Meet Gail Kreitzer, a rising entrepreneur who approached SCORE with a dream, a mission, and a ton of energy. Gail is the inventor of My Dashboard ® Planner and the founder of The Little Big Things LLC. Her company provides training services and products that “declutter minds” to reduce stress and foster mindful productivity. (For more information, visit mydashboardplanner.com.)
Fortunately, Gail was referred to SCORE. After meeting several mentors, Gail selected one who was the right fit for business and her goals. Another mentor got added to the mix for additional help with a particular challenge.Her mentors provide clarity and active listening. The mentors are open and willing to share their extreme experience and the ups and downs of their own business career. Their knowledge and guidance boosted Gail’s confidence and kept her on track to meet her goals.
Matt Frankel is Gail's principal mentor. Matt encourages entrepreneurs to stay in the game for as long as it takes. Typically, mentors meet for an hour or two every couple of weeks. Entrepreneurs may stumble in their journey, but it’s valuable to understand the pitfalls and the root cause. You will achieve your goals and dreams if you keep going and stay focused. The mentor’s job is not to come to you, it’s up to the mentee to ask for guidance. And while mentors provide guidance, they’re not there to do the work for you, you need to make it happen. Everyone wants to make sales, but sustainable success won’t happen without a strong foundation. Having that, you’ll be able to pivot or change as the need arises which is completely normal in almost every business.
Matt points out that mentors are trained on how to work with clients through the SCORE process. Mentors also connect their clients to a list of helpful resources like CPA’s, attorneys, etc. Even connecting clients with each other can be fruitful for both parties. Matt introduced Gail to Jenn Watts of the Avalon Wellness Center in Morristown, another mentee, and together they were able to help each other in their own businesses.
As a mentor, you must understand what the client needs to do to get over a hurdle. Mentors make the suggestions, then it’s up to the client to do the work. Mentors will help and critique where they need more help and detail, but the work is ultimately the job of the entrepreneur.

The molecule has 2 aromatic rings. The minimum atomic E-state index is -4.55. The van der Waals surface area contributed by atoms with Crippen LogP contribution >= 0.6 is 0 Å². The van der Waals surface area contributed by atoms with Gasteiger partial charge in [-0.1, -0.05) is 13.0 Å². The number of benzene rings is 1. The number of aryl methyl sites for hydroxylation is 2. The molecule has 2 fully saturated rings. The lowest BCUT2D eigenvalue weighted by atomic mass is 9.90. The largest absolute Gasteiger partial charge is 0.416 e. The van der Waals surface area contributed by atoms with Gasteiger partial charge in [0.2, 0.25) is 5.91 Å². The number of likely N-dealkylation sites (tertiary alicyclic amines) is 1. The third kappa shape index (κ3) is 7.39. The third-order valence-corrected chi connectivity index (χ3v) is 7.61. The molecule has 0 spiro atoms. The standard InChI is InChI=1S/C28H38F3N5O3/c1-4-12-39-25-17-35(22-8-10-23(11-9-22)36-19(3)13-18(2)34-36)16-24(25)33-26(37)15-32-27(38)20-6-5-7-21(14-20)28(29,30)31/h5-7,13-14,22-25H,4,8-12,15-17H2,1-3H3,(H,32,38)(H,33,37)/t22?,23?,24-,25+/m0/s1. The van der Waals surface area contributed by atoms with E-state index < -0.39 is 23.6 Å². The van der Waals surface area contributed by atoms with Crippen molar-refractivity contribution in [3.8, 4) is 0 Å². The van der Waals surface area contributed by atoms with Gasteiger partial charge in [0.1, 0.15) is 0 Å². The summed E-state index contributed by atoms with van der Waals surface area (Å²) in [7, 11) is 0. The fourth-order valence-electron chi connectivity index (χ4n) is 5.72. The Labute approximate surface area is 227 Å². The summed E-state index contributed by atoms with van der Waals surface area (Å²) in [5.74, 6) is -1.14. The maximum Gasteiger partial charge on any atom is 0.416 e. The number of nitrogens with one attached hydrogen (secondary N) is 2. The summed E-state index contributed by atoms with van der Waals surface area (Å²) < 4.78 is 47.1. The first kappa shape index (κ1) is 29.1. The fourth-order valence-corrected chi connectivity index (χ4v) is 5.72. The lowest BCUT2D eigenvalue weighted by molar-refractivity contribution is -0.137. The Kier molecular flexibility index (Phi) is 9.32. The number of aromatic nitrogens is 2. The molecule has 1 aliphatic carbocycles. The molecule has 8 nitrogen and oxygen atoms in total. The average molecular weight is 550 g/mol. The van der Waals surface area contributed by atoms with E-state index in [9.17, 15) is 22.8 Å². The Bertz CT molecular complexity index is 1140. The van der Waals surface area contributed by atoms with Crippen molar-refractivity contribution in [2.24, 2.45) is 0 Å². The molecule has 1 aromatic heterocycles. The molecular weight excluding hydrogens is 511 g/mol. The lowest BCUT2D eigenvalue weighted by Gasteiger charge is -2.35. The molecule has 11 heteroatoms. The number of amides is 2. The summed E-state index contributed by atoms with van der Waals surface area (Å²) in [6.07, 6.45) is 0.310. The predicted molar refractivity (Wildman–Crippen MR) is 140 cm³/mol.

The expression is – “you get what you pay for” and some believe that a free resource can’t be any good. However, a volunteer mentor is there because they want to be. They want to help you connect the dots. They’ve achieved success and want to pay it forward to help others get there, too.
When we asked Gail what she accomplished that she could not have without SCORE, she answered that her mentor empowered her with the ability and flexibility to constantly pivot and reassess progress. For example, initially, she focused on developing her product. Now that the planner is in its second iteration, she has begun to expand her training services to include businesses and schools. She felt her mentors believed in her and helped her continue to progress toward her vision. Working consistently with SCORE, she now trusts that it’s all unfolding the way it’s supposed to. She attributes becoming profitable to maintaining an active relationship with SCORE.
After leaving her career in corporate Human Resources, Gail felt like she was “back to zero” in terms of having access to guidance and process as a brand new business owner. The biggest stumbling blocks to launching a successful company were lack of confidence and clarity.